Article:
The southern Chinese town of Guiyu in Guangdong Province used to be the symbol of China's position as the world's largest recycler of consumer waste. The town's 100,000 residents overwhelmingly used to make their living in an unregulated recycling industry, resulting in streets and rivers cluttered with trash and air heavily polluted with noxious fumes. These days, however, the environment in the town, while still far from perfect, is much cleaner due to industrialisation and regulatory efforts implemented by the Chinese government.
Five years ago, Chinese authorities launched a drive to industrialize the town’s recycling operations in order to address the personal and environmental health problems caused by dismantling old computers and mobile phones by hand. The government banned backyard operations from handling electronic waste and moved those operations to a sprawling new industrial park.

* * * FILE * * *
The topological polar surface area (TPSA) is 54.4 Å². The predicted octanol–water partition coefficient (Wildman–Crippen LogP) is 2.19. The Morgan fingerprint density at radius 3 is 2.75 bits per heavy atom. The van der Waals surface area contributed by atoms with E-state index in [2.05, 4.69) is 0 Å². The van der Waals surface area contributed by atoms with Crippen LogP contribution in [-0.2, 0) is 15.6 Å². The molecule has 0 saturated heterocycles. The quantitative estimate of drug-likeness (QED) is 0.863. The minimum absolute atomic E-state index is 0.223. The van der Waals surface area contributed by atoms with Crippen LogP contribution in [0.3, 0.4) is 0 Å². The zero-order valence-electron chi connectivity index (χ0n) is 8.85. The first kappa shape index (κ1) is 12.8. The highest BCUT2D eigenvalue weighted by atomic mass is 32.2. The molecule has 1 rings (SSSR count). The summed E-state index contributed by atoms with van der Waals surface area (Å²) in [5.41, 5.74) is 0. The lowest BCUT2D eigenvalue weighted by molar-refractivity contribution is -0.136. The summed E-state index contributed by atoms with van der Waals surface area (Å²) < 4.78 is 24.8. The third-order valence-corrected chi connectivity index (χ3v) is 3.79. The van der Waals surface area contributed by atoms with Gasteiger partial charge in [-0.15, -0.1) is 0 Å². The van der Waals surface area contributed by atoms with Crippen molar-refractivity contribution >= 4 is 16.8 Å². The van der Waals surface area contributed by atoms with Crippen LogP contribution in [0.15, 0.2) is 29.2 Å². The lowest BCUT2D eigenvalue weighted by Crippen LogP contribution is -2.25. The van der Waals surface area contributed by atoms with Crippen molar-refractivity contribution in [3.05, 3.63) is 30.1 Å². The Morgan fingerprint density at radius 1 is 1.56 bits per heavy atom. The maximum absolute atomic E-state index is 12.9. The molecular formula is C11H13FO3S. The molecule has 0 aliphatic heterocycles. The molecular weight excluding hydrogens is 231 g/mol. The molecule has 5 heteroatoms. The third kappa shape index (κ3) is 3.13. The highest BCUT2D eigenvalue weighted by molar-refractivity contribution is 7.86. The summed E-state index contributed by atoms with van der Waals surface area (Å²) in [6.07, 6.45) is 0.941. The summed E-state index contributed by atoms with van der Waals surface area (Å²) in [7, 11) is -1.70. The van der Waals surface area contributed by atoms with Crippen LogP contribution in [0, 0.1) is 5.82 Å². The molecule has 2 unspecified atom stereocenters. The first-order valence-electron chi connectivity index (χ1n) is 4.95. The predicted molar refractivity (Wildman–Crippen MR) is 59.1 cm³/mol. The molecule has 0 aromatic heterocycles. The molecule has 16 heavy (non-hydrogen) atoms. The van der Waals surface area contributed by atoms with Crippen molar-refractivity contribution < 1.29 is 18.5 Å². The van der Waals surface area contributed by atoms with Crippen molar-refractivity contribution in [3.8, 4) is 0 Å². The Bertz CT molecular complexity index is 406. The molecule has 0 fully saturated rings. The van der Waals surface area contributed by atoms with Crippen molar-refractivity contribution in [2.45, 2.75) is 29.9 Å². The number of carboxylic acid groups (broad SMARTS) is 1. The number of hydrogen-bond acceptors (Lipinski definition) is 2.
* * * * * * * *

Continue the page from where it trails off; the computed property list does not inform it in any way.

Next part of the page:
More recently, the Chinese government instituted a ban on foreign imports of 24 types of trash, which took effect on 1 January 2018, in an effort to stop being "a receptacle for the world's junk." While residents are mostly pleased with the cleaner environment, many claim that the ban of foreign imports of trash has led to economic hardship. The boss of one recycling facility, who requested anonymity, said she was close to bankruptcy. “We don’t have any foreign trash any more,” she said. “The ban has made it harder to make money.” Read more here.